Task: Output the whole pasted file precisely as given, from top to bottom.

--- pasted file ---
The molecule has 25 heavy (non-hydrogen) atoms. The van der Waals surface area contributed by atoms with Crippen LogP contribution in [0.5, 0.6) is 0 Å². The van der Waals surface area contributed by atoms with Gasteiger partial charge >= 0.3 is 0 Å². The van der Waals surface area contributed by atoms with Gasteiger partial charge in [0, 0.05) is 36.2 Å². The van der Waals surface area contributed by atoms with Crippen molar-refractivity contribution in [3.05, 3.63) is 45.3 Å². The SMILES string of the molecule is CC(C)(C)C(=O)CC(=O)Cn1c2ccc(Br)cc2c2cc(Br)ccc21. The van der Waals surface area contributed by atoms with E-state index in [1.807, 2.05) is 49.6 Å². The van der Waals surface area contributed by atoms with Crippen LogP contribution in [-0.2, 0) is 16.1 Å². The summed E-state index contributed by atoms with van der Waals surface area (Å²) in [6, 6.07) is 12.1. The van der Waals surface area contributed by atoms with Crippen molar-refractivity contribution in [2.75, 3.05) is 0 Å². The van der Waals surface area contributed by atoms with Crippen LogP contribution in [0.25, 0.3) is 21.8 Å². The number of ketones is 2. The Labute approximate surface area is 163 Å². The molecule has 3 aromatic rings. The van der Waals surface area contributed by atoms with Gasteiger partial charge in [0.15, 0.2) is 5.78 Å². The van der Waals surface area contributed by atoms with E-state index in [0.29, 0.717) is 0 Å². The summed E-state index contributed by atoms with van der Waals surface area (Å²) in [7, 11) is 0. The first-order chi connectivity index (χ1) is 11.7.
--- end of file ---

The molecule has 25 heavy (non-hydrogen) atoms. The van der Waals surface area contributed by atoms with Crippen LogP contribution in [0.5, 0.6) is 0 Å². The van der Waals surface area contributed by atoms with Gasteiger partial charge >= 0.3 is 0 Å². The van der Waals surface area contributed by atoms with Gasteiger partial charge in [0, 0.05) is 36.2 Å². The van der Waals surface area contributed by atoms with Crippen molar-refractivity contribution in [3.05, 3.63) is 45.3 Å². The SMILES string of the molecule is CC(C)(C)C(=O)CC(=O)Cn1c2ccc(Br)cc2c2cc(Br)ccc21. The van der Waals surface area contributed by atoms with E-state index in [1.807, 2.05) is 49.6 Å². The van der Waals surface area contributed by atoms with Crippen LogP contribution in [-0.2, 0) is 16.1 Å². The summed E-state index contributed by atoms with van der Waals surface area (Å²) in [6, 6.07) is 12.1. The van der Waals surface area contributed by atoms with Crippen molar-refractivity contribution in [2.75, 3.05) is 0 Å². The van der Waals surface area contributed by atoms with Crippen LogP contribution in [0.25, 0.3) is 21.8 Å². The number of ketones is 2. The Labute approximate surface area is 163 Å². The molecule has 3 aromatic rings. The van der Waals surface area contributed by atoms with Gasteiger partial charge in [0.15, 0.2) is 5.78 Å². The van der Waals surface area contributed by atoms with E-state index in [0.29, 0.717) is 0 Å². The summed E-state index contributed by atoms with van der Waals surface area (Å²) in [7, 11) is 0. The first-order chi connectivity index (χ1) is 11.7.